1 John Coggin, Theda Skocpol, and Vabessa Williamson, “The Tea Party and the Remaking of Republican Conservatism,” Perspectives on Politics: A Political Science Public Sphere, March 2011, 25-37.
2 Dick Armey and Matt Kibbe, Give Us Liberty: A Tea Party Manifesto (New York: HarperCollins, 2010)
3 Scott Rasmussen and Douglas Schoen, Mad as Hell: How the Tea Party Movement is Fundamentally Remaking our Two-party System (New York, HarperCollins, 2010)
4 Cassie Foss, “Tea Party Organizers Say Movement Spreads in Beaufort County through citizens, not politicians,” Island Packet, March 22, 2011, Newspaper Source Plus.
5 Timothy McNulty and James O’Toole, “Tea Party Here Plans First Anniversary: Conservative Groups Eschews Democrats, Media, and Doesn’t Like GOP Much,” Pittsburgh Post-Gazette, March 25, 2011, Newspaper Source Plus.
Alinsky, Saul David. Rules for Radicals; a Practical Primer for Realistic Radicals. New York: Random House, 1971. Print.
Armey, Dick. Matt Kibbe. Give Us Liberty: A Tea Party Manifesto. New York: HarperCollins, 2010. Print.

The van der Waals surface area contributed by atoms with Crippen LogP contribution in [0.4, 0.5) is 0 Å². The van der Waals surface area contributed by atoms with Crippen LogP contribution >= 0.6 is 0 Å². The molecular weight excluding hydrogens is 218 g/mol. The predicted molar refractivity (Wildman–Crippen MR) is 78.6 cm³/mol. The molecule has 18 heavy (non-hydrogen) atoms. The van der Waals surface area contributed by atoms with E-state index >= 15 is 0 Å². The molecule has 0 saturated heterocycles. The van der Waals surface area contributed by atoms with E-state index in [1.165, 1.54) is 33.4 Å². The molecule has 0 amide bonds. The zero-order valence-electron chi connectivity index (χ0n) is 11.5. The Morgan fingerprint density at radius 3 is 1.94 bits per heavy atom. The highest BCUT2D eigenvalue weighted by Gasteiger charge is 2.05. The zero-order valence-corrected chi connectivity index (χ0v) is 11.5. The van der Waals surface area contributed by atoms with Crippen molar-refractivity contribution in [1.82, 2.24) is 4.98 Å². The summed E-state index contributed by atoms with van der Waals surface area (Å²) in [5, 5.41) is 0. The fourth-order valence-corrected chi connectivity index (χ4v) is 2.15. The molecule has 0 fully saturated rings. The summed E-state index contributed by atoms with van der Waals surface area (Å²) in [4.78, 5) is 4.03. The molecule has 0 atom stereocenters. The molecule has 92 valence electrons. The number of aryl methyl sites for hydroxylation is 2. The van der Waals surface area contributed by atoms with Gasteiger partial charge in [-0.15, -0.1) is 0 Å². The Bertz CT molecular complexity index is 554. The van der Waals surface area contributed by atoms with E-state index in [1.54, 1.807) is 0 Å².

Coggin, John. Scokpol, Theda. Williamson, Vanessa. “The Tea Party and the Remaking of Republican Conservatism.” Perspectives on Politics: A Political Science Public Sphere. 2011, vol. 9.
Foss, Cassie. “Tea Party Organizers Say Movement Spreads in Beaufort County through Citizens, Not Politicians.” The Island Packet [Hilton Head Island] 03 Jan. 2010. Web. 27 Feb. 2010.
O’Toole, James. McNulty, Timothy. “Tea Party Here Plans First Anniversary: Conservative Group Eschews Democrats, Media Doesn’t Like GOP Much, Ether.” Pittsburgh Post-Gazette. 25 Feb. 2010.
Rasmussen, Scott. Schoen, Douglas. Mad As Hell: How the Tea Party Movement is Fundamentally Remaking our Two-Party System. New York: HarperCollins, 2010. Print.
Richardson, H. L. Confrontational Politics. New York: Jameson, 2009. Print.
Savage, Michael. Trickle Down Poverty: Stopping Obama’s Attack on Our Borders, Economy, and Security. New York: William and Morrow, 2010. Print.